A man visits a friend at his flat, falls down the stairs of the building (which are unsafe) and is killed. You would expect his widow would be able to sue the owner of the building in respect of her loss wouldn’t you?

Such an upsetting chain of events happened in the case of Dodd v Raebarn Estates Ltd [2017] where the Court of Appeal was required to consider the application of section 4 of the Defective Premises Act 1972 to determine whether unsafe premises constituted disrepair for the purpose of the Act. The appeal was limited to section 4 alone as other claims against the freeholder had previously been abandoned.

So what does section 4 do?

It imposes a statutory duty of care on a landlord for defects arising at premises where it either has a duty to repair under the lease, or where the premises are let and the lease reserves the right for the landlord to enter the premises to carry out maintenance or repair.

The duty of care is to take such care as is reasonable in the circumstances to ensure that all persons, who might reasonably be expected to be affected by defects in the state of the premises, are reasonably safe.

In order for an obligation to repair to be triggered under the Act, there must first be disrepair. If something is unsafe, does it not follow that it is in disrepair?

Facts

Mr Dodd and his wife were on honeymoon and were staying with friends in their first floor flat. On Christmas Day, Mr Dodd fell down the stairs, suffered major head injuries and died two years later. His widow brought separate claims against the freeholder of the building, the head landlord (the developer with a 125 year headlease of residential flats in the building including the staircase) and the underlesee of the flat.

The head landlord obtained planning permission for reconfiguration works to the building which included replacing the existing staircases. According to the plans, the new staircase was to have a handrail. The staircase that was built, however, did not have a handrail and the stairs were steeper and shallower than shown on the plans. As a result, it breached building regulations and the planning permission.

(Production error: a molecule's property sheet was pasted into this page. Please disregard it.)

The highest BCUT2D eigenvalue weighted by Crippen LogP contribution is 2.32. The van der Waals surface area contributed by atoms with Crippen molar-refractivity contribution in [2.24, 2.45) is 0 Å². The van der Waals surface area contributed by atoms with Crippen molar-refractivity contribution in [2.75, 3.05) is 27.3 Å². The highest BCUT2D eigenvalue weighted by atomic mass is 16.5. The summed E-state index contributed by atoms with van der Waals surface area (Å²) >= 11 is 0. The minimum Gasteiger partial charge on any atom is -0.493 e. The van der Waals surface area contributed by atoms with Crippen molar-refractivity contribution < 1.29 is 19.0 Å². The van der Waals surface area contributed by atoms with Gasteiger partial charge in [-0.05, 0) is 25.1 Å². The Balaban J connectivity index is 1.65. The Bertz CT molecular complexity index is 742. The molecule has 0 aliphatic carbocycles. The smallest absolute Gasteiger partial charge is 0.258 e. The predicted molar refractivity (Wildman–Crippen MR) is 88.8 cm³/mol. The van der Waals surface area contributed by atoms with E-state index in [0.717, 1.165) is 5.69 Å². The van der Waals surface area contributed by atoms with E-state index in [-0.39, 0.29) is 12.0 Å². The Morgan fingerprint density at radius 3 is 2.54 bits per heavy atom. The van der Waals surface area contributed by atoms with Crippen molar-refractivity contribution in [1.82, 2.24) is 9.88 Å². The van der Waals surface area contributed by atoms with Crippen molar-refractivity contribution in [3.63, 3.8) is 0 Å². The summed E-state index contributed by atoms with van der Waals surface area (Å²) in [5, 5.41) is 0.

Mrs Dodd argued that by removing the original staircases, the developer had caused damage to the physical condition of the building and failed to remedy that damage by installing a staircase which did not comply with buildiregulations. She said that, as a result, there was a duty on the freeholder to rectify the breach.

Decision

The court decided that the freeholder was not the culprit and dismissed the claim (despite expressing a great deal of sympathy for Mrs Dodd). In order for section 4 to apply, there had to be disrepair to which the repairing covenant could apply in order for there to be a breach.

The deemed obligation on a landlord under section 4 is limited to the description of repair or maintenance for which the landlord had the right to enter under the lease. In this case, the freeholder’s right to enter under the headlease was limited to rectifying breaches of the head landlord’s repairing covenant.

Once the new staircase was installed, it became part of the premises. If it never had a handrail, there had been no subsequent damage to, or deterioration of, the staircase. It would not even have made a difference if the new staircase originally had a handrail which had been removed at a later date.

Whilst the facts of the case were undoubtedly tragic, the decision follows establish legal principles confirmed by other cases. It also highlights the limitations of the Act on this issue.

In the absence of disrepair there will be no liability under the Act even in circumstances where the premises are dangerous. Whilst a welcome result for landlords (and their insurers), they should not relax on the basis of the technical meaning of “disrepair”. Lack of care may still expose them to a claim in negligence if someone is injured.